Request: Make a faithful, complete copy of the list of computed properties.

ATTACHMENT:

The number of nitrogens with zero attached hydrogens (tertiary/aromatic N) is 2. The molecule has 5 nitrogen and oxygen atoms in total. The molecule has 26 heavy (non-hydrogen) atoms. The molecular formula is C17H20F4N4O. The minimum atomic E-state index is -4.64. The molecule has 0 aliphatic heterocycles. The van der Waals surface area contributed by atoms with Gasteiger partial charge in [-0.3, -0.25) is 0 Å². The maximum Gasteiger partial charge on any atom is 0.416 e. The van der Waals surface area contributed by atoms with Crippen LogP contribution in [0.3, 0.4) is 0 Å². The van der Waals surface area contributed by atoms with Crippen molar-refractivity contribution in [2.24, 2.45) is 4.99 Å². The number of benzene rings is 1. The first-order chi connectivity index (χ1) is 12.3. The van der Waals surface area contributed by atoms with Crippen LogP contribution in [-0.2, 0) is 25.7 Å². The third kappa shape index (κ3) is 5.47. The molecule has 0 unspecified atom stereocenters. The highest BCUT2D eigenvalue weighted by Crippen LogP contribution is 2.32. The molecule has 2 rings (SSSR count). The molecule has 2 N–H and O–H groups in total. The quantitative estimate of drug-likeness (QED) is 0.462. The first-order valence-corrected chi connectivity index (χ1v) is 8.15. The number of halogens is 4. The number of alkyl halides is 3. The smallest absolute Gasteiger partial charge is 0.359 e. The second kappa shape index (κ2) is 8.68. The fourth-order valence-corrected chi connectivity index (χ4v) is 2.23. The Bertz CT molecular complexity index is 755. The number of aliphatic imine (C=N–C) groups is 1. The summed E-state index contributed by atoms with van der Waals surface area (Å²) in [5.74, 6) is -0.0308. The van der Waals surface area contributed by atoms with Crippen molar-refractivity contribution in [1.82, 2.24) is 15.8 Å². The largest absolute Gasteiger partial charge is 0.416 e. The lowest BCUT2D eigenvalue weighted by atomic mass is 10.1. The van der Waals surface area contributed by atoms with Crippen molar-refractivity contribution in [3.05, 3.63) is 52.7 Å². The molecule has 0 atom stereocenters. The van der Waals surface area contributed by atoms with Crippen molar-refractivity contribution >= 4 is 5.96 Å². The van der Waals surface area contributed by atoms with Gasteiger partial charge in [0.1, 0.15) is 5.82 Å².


The number of nitrogens with zero attached hydrogens (tertiary/aromatic N) is 2. The molecule has 5 nitrogen and oxygen atoms in total. The molecule has 26 heavy (non-hydrogen) atoms. The molecular formula is C17H20F4N4O. The minimum atomic E-state index is -4.64. The molecule has 0 aliphatic heterocycles. The van der Waals surface area contributed by atoms with Gasteiger partial charge in [-0.3, -0.25) is 0 Å². The maximum Gasteiger partial charge on any atom is 0.416 e. The van der Waals surface area contributed by atoms with Crippen LogP contribution in [0.3, 0.4) is 0 Å². The van der Waals surface area contributed by atoms with Crippen molar-refractivity contribution in [2.24, 2.45) is 4.99 Å². The number of benzene rings is 1. The first-order chi connectivity index (χ1) is 12.3. The van der Waals surface area contributed by atoms with Crippen LogP contribution in [-0.2, 0) is 25.7 Å². The third kappa shape index (κ3) is 5.47. The molecule has 0 unspecified atom stereocenters. The highest BCUT2D eigenvalue weighted by Crippen LogP contribution is 2.32. The molecule has 2 rings (SSSR count). The molecule has 2 N–H and O–H groups in total. The quantitative estimate of drug-likeness (QED) is 0.462. The first-order valence-corrected chi connectivity index (χ1v) is 8.15. The number of halogens is 4. The number of alkyl halides is 3. The smallest absolute Gasteiger partial charge is 0.359 e. The second kappa shape index (κ2) is 8.68. The fourth-order valence-corrected chi connectivity index (χ4v) is 2.23. The Bertz CT molecular complexity index is 755. The number of aliphatic imine (C=N–C) groups is 1. The summed E-state index contributed by atoms with van der Waals surface area (Å²) in [5.74, 6) is -0.0308. The van der Waals surface area contributed by atoms with Crippen molar-refractivity contribution in [1.82, 2.24) is 15.8 Å². The largest absolute Gasteiger partial charge is 0.416 e. The lowest BCUT2D eigenvalue weighted by atomic mass is 10.1. The van der Waals surface area contributed by atoms with Crippen molar-refractivity contribution in [3.05, 3.63) is 52.7 Å². The molecule has 0 atom stereocenters. The van der Waals surface area contributed by atoms with Crippen molar-refractivity contribution >= 4 is 5.96 Å². The van der Waals surface area contributed by atoms with Gasteiger partial charge in [0.1, 0.15) is 5.82 Å².